UK Sport Strips Olympic, Paralympic Funding For Basketball, Six Other Sports
UK Sport has announced that British Basketball "has been stripped of all Olympic funding after failing to meet its targets," according to Martyn Ziegler of the PA. The sport "had won a reprieve last year but neither the men's nor women's team succeeded in meeting the target of qualifying for the world championships." Funding "has also been withdrawn" from synchronized swimming, water polo and weightlifting, while a number of sports "have had their funding increased." UK Sport CEO Liz Nicholl said, "This is a very significant point on our journey to Rio 2016 and Tokyo 2020. There is a clear understanding now that our investment is based on merit and must be aligned behind our best medal prospects. To continue funding sports where the evidence is telling us they cannot win a medal by 2020 would be a high risk strategy that compromises opportunities elsewhere" (PA, 2/4).
PERCEIVED BIAS: In London, Ben Rumsby reported like last year, basketball "will be offered the opportunity to earn a reprieve when UK Sport invites it to make representations in the coming weeks." British Basketball claimed UK Sport's system has a "bias" against team sports and that the decision will leave everyone involved in the sport "aghast." British Basketball Performance Chair Roger Moreland said, "The basketball community at home and abroad will be aghast that this can happen again. It seems every barrier to progress for basketball originates in Britain; the very country that should be embracing the progress its basketball teams have achieved" (TELEGRAPH, 2/4). TSN reported NBA Commissioner Adam Silver said last month that the London Olympics were a "lost opportunity" and questioned "why the government wasn't backing basketball" (TSN, 2/4).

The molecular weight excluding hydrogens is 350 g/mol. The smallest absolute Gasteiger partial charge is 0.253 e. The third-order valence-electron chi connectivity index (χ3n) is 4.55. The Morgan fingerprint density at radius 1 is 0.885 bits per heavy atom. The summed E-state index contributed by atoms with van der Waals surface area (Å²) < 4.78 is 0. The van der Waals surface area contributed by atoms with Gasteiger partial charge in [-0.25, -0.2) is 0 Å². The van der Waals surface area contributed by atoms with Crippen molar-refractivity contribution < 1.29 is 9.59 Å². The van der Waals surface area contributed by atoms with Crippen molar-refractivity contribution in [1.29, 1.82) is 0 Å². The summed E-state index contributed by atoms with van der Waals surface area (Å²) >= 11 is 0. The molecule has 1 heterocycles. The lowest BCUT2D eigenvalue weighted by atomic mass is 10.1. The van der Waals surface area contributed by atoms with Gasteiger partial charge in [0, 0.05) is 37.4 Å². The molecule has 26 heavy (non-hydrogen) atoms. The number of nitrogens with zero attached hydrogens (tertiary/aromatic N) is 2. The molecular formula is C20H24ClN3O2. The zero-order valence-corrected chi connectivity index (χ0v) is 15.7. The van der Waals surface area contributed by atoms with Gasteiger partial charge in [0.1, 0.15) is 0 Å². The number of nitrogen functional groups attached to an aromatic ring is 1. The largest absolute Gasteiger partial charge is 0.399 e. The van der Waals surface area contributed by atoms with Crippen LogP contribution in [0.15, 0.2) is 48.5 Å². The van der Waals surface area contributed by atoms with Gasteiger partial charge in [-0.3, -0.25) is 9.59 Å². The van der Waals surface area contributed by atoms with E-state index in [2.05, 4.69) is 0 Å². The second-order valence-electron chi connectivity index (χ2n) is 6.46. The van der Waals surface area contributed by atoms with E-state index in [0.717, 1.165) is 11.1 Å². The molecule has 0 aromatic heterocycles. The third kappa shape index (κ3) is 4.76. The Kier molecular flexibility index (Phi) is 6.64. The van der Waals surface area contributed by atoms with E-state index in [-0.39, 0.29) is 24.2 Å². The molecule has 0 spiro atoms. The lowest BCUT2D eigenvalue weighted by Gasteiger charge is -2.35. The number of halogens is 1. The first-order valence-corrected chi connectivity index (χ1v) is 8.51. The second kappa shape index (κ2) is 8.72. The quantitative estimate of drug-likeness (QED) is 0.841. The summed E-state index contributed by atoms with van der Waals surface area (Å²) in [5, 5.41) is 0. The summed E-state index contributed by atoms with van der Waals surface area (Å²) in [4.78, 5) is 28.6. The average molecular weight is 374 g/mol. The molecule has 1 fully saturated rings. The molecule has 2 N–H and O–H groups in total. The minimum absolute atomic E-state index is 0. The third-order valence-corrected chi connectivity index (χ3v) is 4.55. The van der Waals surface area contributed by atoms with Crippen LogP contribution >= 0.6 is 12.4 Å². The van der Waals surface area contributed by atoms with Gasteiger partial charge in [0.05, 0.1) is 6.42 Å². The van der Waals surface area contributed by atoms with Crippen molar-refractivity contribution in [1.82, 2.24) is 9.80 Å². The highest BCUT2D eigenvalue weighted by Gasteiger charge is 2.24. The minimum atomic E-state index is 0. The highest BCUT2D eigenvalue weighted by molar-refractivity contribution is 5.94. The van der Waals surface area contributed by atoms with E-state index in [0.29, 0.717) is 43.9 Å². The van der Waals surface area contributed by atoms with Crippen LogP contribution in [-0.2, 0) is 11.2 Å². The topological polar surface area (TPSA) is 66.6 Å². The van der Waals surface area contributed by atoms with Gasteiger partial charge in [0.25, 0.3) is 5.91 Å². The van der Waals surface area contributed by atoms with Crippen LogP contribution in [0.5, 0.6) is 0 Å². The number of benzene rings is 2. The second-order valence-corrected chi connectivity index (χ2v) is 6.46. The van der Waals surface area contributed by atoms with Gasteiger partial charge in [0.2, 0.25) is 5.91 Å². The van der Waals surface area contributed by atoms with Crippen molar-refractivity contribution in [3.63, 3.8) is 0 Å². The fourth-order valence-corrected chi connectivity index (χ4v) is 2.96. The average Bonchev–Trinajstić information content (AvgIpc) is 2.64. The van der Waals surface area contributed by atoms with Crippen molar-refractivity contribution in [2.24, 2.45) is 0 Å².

MORE SPORTS AFFECTED: The BBC reported three Paralympic sports -- wheelchair fencing, goalball and five-a-side football -- "have suffered the same fate." British men's basketball captain Drew Sullivan "hit out at the news on Twitter," accusing the decision-makers of "not having a clue." British Swimming was "equally upset with the decision to cut funding to synchornised swimming and water polo." British Swimming CEO David Sparkes called it "an extremely dark day for women's sport in this country" and said the announcement "could well signal the death of these historic Olympic sports in Britain" (BBC, 2/4).